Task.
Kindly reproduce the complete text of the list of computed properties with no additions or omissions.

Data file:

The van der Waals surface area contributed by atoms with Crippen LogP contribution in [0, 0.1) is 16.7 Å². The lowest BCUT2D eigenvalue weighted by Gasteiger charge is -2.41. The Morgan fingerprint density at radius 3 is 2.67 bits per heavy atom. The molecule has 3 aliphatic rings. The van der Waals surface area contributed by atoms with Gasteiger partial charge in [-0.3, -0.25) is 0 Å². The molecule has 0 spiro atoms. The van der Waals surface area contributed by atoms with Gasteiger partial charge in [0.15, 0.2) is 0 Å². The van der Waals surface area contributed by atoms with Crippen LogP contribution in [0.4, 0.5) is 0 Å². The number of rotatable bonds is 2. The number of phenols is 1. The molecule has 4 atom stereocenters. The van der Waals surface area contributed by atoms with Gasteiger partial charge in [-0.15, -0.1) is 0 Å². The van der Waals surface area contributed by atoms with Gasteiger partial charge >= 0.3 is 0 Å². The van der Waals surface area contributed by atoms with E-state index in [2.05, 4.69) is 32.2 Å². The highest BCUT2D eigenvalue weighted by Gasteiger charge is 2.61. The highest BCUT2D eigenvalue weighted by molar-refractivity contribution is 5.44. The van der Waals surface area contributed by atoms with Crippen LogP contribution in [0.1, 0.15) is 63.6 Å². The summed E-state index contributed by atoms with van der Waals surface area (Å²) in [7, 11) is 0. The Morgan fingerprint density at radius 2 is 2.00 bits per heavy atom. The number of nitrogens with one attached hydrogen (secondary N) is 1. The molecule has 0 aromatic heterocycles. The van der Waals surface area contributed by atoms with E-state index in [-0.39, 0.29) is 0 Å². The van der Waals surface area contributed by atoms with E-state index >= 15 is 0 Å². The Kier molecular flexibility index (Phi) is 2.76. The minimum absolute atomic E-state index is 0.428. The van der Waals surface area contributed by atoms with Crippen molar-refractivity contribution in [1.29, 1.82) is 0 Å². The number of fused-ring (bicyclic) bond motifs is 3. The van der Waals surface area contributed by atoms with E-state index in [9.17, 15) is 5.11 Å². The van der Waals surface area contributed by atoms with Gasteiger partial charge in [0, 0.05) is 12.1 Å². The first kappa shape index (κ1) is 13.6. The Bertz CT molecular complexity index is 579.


The van der Waals surface area contributed by atoms with Crippen LogP contribution in [0, 0.1) is 16.7 Å². The lowest BCUT2D eigenvalue weighted by Gasteiger charge is -2.41. The Morgan fingerprint density at radius 3 is 2.67 bits per heavy atom. The molecule has 3 aliphatic rings. The van der Waals surface area contributed by atoms with Gasteiger partial charge in [-0.3, -0.25) is 0 Å². The molecule has 0 spiro atoms. The van der Waals surface area contributed by atoms with Gasteiger partial charge in [0.15, 0.2) is 0 Å². The van der Waals surface area contributed by atoms with Crippen LogP contribution in [0.4, 0.5) is 0 Å². The number of rotatable bonds is 2. The number of phenols is 1. The molecule has 4 atom stereocenters. The van der Waals surface area contributed by atoms with Gasteiger partial charge in [-0.15, -0.1) is 0 Å². The van der Waals surface area contributed by atoms with Gasteiger partial charge >= 0.3 is 0 Å². The van der Waals surface area contributed by atoms with E-state index in [2.05, 4.69) is 32.2 Å². The highest BCUT2D eigenvalue weighted by Gasteiger charge is 2.61. The highest BCUT2D eigenvalue weighted by molar-refractivity contribution is 5.44. The van der Waals surface area contributed by atoms with Crippen LogP contribution in [0.1, 0.15) is 63.6 Å². The summed E-state index contributed by atoms with van der Waals surface area (Å²) in [7, 11) is 0. The Morgan fingerprint density at radius 2 is 2.00 bits per heavy atom. The number of nitrogens with one attached hydrogen (secondary N) is 1. The molecule has 0 aromatic heterocycles. The van der Waals surface area contributed by atoms with E-state index in [-0.39, 0.29) is 0 Å². The van der Waals surface area contributed by atoms with E-state index >= 15 is 0 Å². The Kier molecular flexibility index (Phi) is 2.76. The minimum absolute atomic E-state index is 0.428. The van der Waals surface area contributed by atoms with Crippen molar-refractivity contribution in [1.29, 1.82) is 0 Å². The number of fused-ring (bicyclic) bond motifs is 3. The van der Waals surface area contributed by atoms with E-state index in [9.17, 15) is 5.11 Å². The van der Waals surface area contributed by atoms with Gasteiger partial charge in [0, 0.05) is 12.1 Å². The first kappa shape index (κ1) is 13.6. The Bertz CT molecular complexity index is 579.